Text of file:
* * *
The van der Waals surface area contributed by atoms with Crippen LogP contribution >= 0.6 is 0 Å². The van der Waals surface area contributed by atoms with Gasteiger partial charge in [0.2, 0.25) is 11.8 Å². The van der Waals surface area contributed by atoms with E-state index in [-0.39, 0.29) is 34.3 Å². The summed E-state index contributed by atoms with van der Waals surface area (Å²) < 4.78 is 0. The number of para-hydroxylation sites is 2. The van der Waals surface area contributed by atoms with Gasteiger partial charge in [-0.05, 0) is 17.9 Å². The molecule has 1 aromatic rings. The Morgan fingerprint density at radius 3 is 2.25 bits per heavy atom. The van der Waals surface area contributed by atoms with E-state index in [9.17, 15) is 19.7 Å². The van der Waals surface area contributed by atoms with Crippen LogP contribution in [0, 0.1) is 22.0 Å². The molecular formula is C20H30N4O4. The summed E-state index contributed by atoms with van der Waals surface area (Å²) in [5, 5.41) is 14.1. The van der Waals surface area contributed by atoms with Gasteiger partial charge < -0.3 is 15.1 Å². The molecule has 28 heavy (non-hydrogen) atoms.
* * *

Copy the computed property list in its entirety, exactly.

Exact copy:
The van der Waals surface area contributed by atoms with Crippen LogP contribution >= 0.6 is 0 Å². The van der Waals surface area contributed by atoms with Gasteiger partial charge in [0.2, 0.25) is 11.8 Å². The van der Waals surface area contributed by atoms with E-state index in [-0.39, 0.29) is 34.3 Å². The summed E-state index contributed by atoms with van der Waals surface area (Å²) < 4.78 is 0. The number of para-hydroxylation sites is 2. The van der Waals surface area contributed by atoms with Gasteiger partial charge in [-0.05, 0) is 17.9 Å². The molecule has 1 aromatic rings. The Morgan fingerprint density at radius 3 is 2.25 bits per heavy atom. The van der Waals surface area contributed by atoms with E-state index in [9.17, 15) is 19.7 Å². The van der Waals surface area contributed by atoms with Crippen LogP contribution in [0, 0.1) is 22.0 Å². The molecular formula is C20H30N4O4. The summed E-state index contributed by atoms with van der Waals surface area (Å²) in [5, 5.41) is 14.1. The van der Waals surface area contributed by atoms with Gasteiger partial charge < -0.3 is 15.1 Å². The molecule has 28 heavy (non-hydrogen) atoms.